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Topic: physical therapy for weight bearing exercises

Forum: Bone Health and Bone Loss —

Talk with others about bone density, osteopenia and osteoporosis, and ways to keep your bones strong

Posted on: Dec 6, 2017 05:00PM

peggy_j wrote:

Has anyone seen a physical therapist about their bone health? I recently sprained by back doing yard work. It wasn't that bad but it had been a few weeks and wasn't completely healed. A friend dope-slapped me to into seeing a doctor to get it checked out. My doc did an exam (to rule out anything else) and sent me to PT. I didn't want to go. (I'm so sick of docs) but the PT said that some of my bad habits of poor posture could be contributing to the osteoporosis in my hips. i.e. sitting with my one leg crossed over my knee could be straining the ligament, causing it not to put the right pressure on my hip. And walking can be a weight bearing exercise, but since I am not walking with proper posture, I'm not putting weight on my hips. Doh! Plus, sitting with poor posture can compress the spine. She Dx'd all of this in one appt. She sent me home w/ exercises and I'll have either 2 or 3 follow-ups max. So FYI in case this can help anyone else.

Dx 2/2011, IDC, <1cm, Stage IA, Grade 1, 0/3 nodes, ER+/PR+, HER2-
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Dec 6, 2017 05:29PM - edited Dec 7, 2017 07:26PM by chronicpain

If you already carry a clear diagnosis of true "osteoporosis" (either a history of fragility fracture or bone density at hip, spine, or forearm under - 2.5 standard deviations) you should be under the care of a doctor ( either endocrinologist or trained internist) to deal with more than just how you cross your legs and walk. Certainly lifestyle changes such as regular moderate weight-bearing exercise with proper posture is a mainstay of care for almost all OP, as is not smoking, and limiting alcohol, avoiding falls, and taking adequate calcium either from diet or supplements, and the appropriate type of calcium, and maintaining a 25- OH vitamin D level at least over 30 ng/dl. Hopefully all of this has been checked too and secondary causes of OP ( there are several, including excesss thyroid, high parathyroid hormone, occult multiple myeloma) have also been reviewed (most PT gals do not get into this as it is outside their field) .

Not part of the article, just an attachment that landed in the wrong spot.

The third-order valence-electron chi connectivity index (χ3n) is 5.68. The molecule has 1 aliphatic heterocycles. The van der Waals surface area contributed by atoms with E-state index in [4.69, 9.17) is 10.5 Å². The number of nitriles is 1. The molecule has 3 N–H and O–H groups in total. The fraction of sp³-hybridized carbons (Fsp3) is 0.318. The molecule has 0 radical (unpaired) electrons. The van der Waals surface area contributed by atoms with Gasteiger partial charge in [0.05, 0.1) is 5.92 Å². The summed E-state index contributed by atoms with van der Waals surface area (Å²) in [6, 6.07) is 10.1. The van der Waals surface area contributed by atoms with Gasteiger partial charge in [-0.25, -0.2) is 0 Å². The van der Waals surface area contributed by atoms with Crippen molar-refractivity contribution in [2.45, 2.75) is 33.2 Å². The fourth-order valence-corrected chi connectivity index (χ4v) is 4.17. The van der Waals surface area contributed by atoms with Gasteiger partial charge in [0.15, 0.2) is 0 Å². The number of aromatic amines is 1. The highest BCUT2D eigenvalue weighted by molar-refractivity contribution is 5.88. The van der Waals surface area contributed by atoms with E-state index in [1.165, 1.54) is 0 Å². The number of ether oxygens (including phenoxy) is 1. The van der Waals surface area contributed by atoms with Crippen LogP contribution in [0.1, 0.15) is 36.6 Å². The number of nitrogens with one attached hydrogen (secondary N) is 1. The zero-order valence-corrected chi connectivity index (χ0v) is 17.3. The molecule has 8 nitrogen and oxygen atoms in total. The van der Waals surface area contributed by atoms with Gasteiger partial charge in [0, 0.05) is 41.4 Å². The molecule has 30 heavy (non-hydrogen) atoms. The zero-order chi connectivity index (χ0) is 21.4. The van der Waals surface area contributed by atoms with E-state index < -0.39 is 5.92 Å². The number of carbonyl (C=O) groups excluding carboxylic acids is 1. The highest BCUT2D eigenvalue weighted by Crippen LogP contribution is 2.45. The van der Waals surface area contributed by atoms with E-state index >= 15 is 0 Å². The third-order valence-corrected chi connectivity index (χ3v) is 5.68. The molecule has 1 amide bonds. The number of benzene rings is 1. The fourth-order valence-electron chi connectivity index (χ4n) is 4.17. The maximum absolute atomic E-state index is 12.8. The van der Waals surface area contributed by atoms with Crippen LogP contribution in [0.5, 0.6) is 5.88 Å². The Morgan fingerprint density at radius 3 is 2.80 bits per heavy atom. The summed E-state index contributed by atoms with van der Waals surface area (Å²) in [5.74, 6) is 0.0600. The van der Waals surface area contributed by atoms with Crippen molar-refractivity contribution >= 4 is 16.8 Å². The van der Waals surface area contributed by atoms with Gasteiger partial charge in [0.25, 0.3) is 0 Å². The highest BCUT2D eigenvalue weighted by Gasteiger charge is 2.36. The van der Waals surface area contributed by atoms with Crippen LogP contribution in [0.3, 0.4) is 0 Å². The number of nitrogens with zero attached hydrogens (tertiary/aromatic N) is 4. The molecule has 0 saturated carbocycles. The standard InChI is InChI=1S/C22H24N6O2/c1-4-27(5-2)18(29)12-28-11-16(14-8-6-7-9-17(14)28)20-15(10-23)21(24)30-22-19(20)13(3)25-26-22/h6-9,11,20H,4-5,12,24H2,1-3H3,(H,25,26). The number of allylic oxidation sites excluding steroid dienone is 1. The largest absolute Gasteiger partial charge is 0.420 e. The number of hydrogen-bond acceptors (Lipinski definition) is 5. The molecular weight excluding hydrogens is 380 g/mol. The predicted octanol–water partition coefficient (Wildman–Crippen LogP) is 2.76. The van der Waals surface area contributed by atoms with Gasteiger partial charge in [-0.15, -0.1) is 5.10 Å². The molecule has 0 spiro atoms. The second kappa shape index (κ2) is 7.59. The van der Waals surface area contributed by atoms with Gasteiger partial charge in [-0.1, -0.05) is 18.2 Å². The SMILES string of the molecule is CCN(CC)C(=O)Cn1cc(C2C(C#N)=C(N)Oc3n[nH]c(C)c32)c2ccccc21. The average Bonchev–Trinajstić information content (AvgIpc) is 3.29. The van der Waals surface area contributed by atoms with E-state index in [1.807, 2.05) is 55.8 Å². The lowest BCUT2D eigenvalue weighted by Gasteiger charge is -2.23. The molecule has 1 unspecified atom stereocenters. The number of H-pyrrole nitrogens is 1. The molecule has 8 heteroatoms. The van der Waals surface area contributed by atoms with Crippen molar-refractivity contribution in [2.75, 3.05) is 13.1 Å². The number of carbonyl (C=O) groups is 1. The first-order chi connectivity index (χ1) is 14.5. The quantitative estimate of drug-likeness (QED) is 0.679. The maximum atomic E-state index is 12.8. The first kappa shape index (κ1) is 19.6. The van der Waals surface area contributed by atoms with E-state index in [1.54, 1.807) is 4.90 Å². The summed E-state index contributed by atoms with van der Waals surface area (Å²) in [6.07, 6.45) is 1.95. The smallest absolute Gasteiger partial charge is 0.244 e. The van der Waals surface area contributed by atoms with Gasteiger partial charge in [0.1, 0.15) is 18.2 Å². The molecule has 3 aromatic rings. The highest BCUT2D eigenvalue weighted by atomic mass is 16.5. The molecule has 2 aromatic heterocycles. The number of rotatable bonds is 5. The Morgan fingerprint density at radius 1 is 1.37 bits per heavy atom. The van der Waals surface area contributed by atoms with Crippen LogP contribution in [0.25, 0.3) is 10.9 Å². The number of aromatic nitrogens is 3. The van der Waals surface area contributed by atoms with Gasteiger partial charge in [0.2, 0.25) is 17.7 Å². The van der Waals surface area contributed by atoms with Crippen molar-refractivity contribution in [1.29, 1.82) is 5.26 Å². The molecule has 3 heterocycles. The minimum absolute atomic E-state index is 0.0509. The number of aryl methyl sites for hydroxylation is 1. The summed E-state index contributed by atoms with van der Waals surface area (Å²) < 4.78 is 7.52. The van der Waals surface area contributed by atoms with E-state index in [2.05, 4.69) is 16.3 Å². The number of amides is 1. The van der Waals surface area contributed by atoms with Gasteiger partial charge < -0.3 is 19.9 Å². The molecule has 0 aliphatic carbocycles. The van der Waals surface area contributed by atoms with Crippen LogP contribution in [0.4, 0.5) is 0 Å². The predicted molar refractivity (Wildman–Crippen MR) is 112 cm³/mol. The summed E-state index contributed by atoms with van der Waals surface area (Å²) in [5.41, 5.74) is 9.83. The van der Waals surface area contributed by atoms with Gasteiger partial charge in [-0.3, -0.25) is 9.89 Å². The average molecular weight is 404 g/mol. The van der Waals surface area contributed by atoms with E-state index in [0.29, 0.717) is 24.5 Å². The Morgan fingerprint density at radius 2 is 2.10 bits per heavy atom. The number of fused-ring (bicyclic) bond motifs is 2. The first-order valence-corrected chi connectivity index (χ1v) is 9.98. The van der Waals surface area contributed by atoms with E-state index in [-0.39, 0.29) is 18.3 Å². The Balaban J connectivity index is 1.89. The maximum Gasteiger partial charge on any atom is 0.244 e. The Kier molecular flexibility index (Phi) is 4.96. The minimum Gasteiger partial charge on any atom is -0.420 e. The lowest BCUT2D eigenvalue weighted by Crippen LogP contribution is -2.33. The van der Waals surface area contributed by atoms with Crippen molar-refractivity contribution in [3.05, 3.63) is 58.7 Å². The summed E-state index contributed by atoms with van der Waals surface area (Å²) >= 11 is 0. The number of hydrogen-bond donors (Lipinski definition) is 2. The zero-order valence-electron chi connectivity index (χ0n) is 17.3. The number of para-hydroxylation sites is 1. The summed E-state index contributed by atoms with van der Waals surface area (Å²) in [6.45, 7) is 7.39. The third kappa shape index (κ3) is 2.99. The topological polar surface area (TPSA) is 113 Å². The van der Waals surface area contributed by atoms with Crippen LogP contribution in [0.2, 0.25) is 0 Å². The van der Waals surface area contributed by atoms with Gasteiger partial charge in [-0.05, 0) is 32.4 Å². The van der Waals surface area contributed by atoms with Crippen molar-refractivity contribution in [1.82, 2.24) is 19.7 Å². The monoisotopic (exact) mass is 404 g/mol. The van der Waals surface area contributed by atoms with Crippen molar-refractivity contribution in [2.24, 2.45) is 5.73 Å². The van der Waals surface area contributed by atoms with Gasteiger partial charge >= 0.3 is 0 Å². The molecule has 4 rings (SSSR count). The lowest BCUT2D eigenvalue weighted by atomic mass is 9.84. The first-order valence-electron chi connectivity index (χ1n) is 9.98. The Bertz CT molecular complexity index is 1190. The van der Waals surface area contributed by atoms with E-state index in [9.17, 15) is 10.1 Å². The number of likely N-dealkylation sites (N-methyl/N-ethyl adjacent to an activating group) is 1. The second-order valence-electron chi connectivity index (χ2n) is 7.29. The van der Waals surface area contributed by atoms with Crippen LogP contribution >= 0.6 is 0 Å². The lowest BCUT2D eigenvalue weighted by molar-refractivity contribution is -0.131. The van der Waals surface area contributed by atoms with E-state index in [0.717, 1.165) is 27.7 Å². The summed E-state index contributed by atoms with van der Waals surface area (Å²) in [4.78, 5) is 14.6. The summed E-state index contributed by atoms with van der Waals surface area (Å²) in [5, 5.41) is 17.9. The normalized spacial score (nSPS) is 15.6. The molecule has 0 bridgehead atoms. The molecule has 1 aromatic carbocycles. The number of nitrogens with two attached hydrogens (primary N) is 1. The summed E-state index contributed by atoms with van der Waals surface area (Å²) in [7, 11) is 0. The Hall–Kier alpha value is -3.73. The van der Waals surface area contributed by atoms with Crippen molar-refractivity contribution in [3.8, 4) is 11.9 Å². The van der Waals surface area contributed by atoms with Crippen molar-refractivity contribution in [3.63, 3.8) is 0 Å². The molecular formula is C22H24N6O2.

However, these lifestyle changes other than fall prevention, though useful and important, make only a small difference in bone density and fracture risk reduction. Unless you have already done so, if you have true "osteoporosis" already ( and perhaps are on anti-hormonals, which can worsen your risk) , a doc should be talking to you about anti-resorptives such as alendronate, risedronate, zometa or denosumab ( Prolia), which markedly lower fracture risk in many ( along with fall prevention) with usually minimal overall side effects. Sometimes ladies woth osteoporosis also can subtley fracture just by lifting something heavy, and an exam alone without xray and just a PT referral can miss a fracture , depends how bad the pain is. OP itself usually does not hurt absent a fracture or chronic deformity from spinal shrinkage.

Good body posture, muscle strength etc is all important, but make sure the bigger picture is also being looked at in detail too (apologies if I am telling you something you have already been over a dozen times with your docs). Protect those bones from all angles to stay fracture-free!

After a decade of autoimmune problems, Dx 10/2017 at age 63, IDC, Left, 9mm, Oncotype 13, Stage IA, Grade 1, 0/5 nodes, ER+/PR+, HER2-, 11/22/2017 Lumpectomy, Arimidex. Declined radiation.
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Dec 6, 2017 06:43PM peggy_j wrote:

Thanks for your concern. Yep, I've been seeing a world-class endocrinologist.

Dx 2/2011, IDC, <1cm, Stage IA, Grade 1, 0/3 nodes, ER+/PR+, HER2-

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